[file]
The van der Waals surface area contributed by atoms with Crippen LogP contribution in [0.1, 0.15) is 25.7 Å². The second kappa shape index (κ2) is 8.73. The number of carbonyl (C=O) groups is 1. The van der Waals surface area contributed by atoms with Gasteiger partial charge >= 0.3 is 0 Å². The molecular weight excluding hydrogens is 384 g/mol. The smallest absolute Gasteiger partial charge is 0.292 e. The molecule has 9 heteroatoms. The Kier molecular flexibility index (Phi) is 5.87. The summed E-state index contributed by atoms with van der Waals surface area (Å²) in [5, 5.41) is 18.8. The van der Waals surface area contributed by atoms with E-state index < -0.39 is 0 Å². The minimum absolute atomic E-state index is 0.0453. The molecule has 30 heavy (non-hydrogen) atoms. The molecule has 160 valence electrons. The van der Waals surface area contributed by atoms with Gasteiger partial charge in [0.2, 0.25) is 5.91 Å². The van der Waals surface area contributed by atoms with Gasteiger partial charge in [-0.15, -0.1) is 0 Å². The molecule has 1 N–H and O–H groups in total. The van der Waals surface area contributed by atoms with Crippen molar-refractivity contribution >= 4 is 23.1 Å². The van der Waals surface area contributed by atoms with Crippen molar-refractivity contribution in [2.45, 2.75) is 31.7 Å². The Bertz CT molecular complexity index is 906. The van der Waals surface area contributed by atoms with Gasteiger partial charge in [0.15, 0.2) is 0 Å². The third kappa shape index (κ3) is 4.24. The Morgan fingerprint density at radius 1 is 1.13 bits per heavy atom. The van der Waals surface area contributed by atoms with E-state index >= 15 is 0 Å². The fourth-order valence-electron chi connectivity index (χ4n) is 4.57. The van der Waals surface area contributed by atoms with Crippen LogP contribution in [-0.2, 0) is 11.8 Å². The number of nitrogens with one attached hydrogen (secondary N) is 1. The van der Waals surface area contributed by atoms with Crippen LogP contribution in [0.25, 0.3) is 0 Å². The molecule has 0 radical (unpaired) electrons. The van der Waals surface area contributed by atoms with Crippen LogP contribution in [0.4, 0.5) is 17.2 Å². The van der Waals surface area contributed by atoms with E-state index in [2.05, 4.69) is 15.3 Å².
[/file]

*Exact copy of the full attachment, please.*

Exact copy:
The van der Waals surface area contributed by atoms with Crippen LogP contribution in [0.1, 0.15) is 25.7 Å². The second kappa shape index (κ2) is 8.73. The number of carbonyl (C=O) groups is 1. The van der Waals surface area contributed by atoms with Gasteiger partial charge >= 0.3 is 0 Å². The molecular weight excluding hydrogens is 384 g/mol. The smallest absolute Gasteiger partial charge is 0.292 e. The molecule has 9 heteroatoms. The Kier molecular flexibility index (Phi) is 5.87. The summed E-state index contributed by atoms with van der Waals surface area (Å²) in [5, 5.41) is 18.8. The van der Waals surface area contributed by atoms with E-state index < -0.39 is 0 Å². The minimum absolute atomic E-state index is 0.0453. The molecule has 30 heavy (non-hydrogen) atoms. The molecule has 160 valence electrons. The van der Waals surface area contributed by atoms with Gasteiger partial charge in [0.2, 0.25) is 5.91 Å². The van der Waals surface area contributed by atoms with Gasteiger partial charge in [-0.15, -0.1) is 0 Å². The molecule has 1 N–H and O–H groups in total. The van der Waals surface area contributed by atoms with Crippen molar-refractivity contribution >= 4 is 23.1 Å². The van der Waals surface area contributed by atoms with Crippen molar-refractivity contribution in [2.45, 2.75) is 31.7 Å². The Bertz CT molecular complexity index is 906. The van der Waals surface area contributed by atoms with Gasteiger partial charge in [0.15, 0.2) is 0 Å². The third kappa shape index (κ3) is 4.24. The Morgan fingerprint density at radius 1 is 1.13 bits per heavy atom. The van der Waals surface area contributed by atoms with E-state index >= 15 is 0 Å². The fourth-order valence-electron chi connectivity index (χ4n) is 4.57. The van der Waals surface area contributed by atoms with Crippen LogP contribution in [-0.2, 0) is 11.8 Å². The number of nitrogens with one attached hydrogen (secondary N) is 1. The van der Waals surface area contributed by atoms with Crippen LogP contribution in [0.25, 0.3) is 0 Å². The molecule has 0 radical (unpaired) electrons. The van der Waals surface area contributed by atoms with Crippen LogP contribution in [0.4, 0.5) is 17.2 Å². The van der Waals surface area contributed by atoms with E-state index in [2.05, 4.69) is 15.3 Å².